The first-ever Iranian film to be nominated for the Best Foreign Language Film Oscar and the first Farsi-language film ever nominated in the Best Original Screenplay category, writer/director Asghar Farhadi's elegant family drama represents something of a Neorealist departure from the more lyrical films of the Iranian New Wave period. That distinction, which has helped earn it a near-sweep of pre-Oscar foreign language film honors, should likewise contribute to a healthier-than-expected showing in arthouses where patrons, increasingly starved by a dearth of quality foreign product and an ongoing specialty distribution vacuum in the United States, will warmly receive it for the rare gem that it is.
As with many films in the neorealist tradition, be they Italian, Iranian, Chinese or otherwise, A Separation details the ways in which small, seemingly negligible choices dovetail into broader, life-changing events. The titular event here is the disintegrating marriage of a middle-class Iranian couple in Tehran: Nader (Peyman Moadi) and Simin (Leila Hatami). She wishes to leave the country to secure a better life for their 11-year-old daughter Termeh (Sarina Farhadi, the director's daughter), but he is unwilling to abandon his ailing father, who suffers from Alzheimer's Disease. Their irreconcilable differences are not accepted by the family court, leaving Simin no choice but to move out with Termeh. Unable to care for his father alone, Nader hires a young pregnant woman from the country to handle day care responsibilities. It's an innocent enough agreement that ends up entangling two families in a series of increasingly tragic events that will leave no one unchanged and no one unscathed.
Where Farhadi parts company with his more lyrical compatriots—Kiarostami, Majidi, Panahi, Mehrjui and the Makhmalbafs—is in his refusal to romanticize any element of Iranian life and open willingness to confront bureaucratic gridlock. While the human element of the film is undeniably universal, the insights it provides into the Iranian family court system, which provides the film its narrative backbone, are uniquely compelling. In this respect it often has more in common with recent Romanian films like The Death of Mr. Lazarescu and Police, Adjective as well as Zhang Yimou's 1992 The Story of Qiu Ju, all of which offered viewers a rare glimpse inside some of the more peculiar and confusing bureaucracies of their respective cultures.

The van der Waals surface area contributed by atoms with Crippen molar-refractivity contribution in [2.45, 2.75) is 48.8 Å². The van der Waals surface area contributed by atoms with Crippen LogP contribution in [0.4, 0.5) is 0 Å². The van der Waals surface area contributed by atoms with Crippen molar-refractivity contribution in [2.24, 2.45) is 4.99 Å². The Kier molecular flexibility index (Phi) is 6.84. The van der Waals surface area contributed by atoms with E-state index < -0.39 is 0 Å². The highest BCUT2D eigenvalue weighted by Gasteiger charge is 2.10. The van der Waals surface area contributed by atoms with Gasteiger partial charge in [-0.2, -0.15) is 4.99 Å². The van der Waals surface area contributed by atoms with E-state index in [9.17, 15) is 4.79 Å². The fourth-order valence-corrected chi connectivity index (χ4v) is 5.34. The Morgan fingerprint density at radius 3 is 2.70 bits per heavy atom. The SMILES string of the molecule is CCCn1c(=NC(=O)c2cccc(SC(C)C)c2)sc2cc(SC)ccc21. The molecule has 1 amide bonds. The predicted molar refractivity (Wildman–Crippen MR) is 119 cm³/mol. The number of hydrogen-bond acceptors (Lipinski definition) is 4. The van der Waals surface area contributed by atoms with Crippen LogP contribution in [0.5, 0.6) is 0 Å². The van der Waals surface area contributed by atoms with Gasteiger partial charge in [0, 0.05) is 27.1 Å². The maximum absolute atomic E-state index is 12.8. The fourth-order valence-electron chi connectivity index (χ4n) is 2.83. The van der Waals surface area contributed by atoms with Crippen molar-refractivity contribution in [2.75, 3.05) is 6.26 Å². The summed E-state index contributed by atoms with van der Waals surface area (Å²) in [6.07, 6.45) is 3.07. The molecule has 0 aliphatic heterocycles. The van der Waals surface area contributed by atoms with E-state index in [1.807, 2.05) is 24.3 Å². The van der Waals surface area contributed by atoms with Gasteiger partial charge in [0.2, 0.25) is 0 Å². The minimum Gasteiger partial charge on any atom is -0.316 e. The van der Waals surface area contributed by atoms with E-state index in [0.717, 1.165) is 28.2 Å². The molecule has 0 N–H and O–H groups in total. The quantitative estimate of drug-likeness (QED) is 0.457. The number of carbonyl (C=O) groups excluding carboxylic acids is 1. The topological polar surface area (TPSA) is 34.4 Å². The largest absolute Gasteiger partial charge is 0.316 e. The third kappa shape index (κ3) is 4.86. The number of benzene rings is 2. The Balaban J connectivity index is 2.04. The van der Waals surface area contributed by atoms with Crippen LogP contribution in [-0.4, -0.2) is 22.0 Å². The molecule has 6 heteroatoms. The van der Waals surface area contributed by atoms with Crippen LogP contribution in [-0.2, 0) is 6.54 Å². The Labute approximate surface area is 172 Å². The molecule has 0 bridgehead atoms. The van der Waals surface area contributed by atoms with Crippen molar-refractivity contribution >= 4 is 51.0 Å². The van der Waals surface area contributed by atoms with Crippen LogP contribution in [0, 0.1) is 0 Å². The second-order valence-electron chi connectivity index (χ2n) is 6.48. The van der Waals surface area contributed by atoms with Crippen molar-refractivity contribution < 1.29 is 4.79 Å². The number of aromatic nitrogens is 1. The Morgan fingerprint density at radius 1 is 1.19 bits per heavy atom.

Meticulously thoughtful and economical in its execution, from its camerawork to its editing, Farhadi's carefully wrought narrative and the ways it handles the fragile emotions of its characters truly sets it apart, not only from contemporary Iranian cinema but world cinema in general. At a time when tensions between Iran and the rest of the world remain at an all-time high, while Jafar Panahi sits in prison and Abbas Kiarostami lives in exile, the arrival of a new Iranian film that is not just emotionally honest but openly questioning of a bureaucracy rooted in arcane and unrealistic religious expectations, must be seen in a broader context. Regardless if A Separation is the best foreign film of the year, there can be little disputation that it is far and away the most relevant.
Distributor: Sony Pictures Classics
Cast: Peyman Moadi, Leila Hatami, Sareh Bayat, Shahab Hosseini, Sarina Farhadi, Merila Zare'i, Ali-Asghar Shahbazi, Babak Karimi, Kimia Hosseini, Shirin Yazdanbakhsh, Sahabanu Zolghadr
Director/Screenwriter/Producer: Asghar Farhadi
Genre: Drama; Farsi-language, subtitled
Rating: PG-13 for mature thematic material.
Running time: 123 min.
Release date: December 30 NY/LA